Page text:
Clark, a member of the Country Music Hall of Fame and the Grand Ole Opry, was beloved by generations of fans for his work on the TV show Hee Haw, which he joined in 1969, acting as joyful co-host for almost a quarter century.
The former star of "Hew Haw" died Thursday at his home in Tulsa, Oklahoma.
Clark was best known for hosting with Buck Owens the country comedy and music show Hee Haw. First airing from 1969-1971, and again in syndication from 1971-1993, Hee Haw became an iconic country music touchstone, and more than 600 episodes of the show were produced in total. He became skilled in all manner of stringed instruments, including the banjo, fiddle, and mandolin.
Throughout Hee Haw's long run, Clark maintained his fruitful solo career, earning further Top Ten hits with "I Never Picked Cotton" and "If I Had It to Do All Over Again".
He played with bands in the Washington, D.C., area in the 1950s before a gig performing alongside country singer Wanda Jackson helped launch him to prominence - and to a recording contract with Capitol Records - in the early 1960s.More news: Wayne Rooney ready to enjoy farewell after pressure of 'Golden Generation'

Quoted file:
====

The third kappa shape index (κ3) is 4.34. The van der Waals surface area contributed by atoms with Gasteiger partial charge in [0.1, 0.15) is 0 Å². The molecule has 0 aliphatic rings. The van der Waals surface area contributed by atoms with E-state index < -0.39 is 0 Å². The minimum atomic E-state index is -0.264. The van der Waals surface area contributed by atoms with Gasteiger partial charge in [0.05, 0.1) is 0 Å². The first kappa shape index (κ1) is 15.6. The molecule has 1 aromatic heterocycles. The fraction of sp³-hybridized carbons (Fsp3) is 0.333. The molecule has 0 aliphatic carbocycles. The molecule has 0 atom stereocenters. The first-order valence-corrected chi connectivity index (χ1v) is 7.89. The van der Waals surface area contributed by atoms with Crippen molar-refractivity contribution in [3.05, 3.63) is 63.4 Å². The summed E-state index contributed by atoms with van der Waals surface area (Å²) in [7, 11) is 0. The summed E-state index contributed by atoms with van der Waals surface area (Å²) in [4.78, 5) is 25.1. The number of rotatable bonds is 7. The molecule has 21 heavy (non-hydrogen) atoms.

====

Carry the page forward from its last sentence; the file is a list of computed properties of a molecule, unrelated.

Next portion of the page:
Clark also frequently guest-hosted The Tonight Show for Jonny Carson in the '70s, a rare opportunity for a country performer.
Clark was a Grammy, ACM and CMA award victor, and was inducted into the Country Music Hall of Fame in 2009.
According to the guitarist's biography at the Country Music Hall of Fame website, Clark was one of the first Americans artists who played in the then-Soviet Union in 1976. He also performed regularly in Las Vegas.
He appeared on Jimmy Dean's TV show "Town and Country Time" and took over the show when Dean left.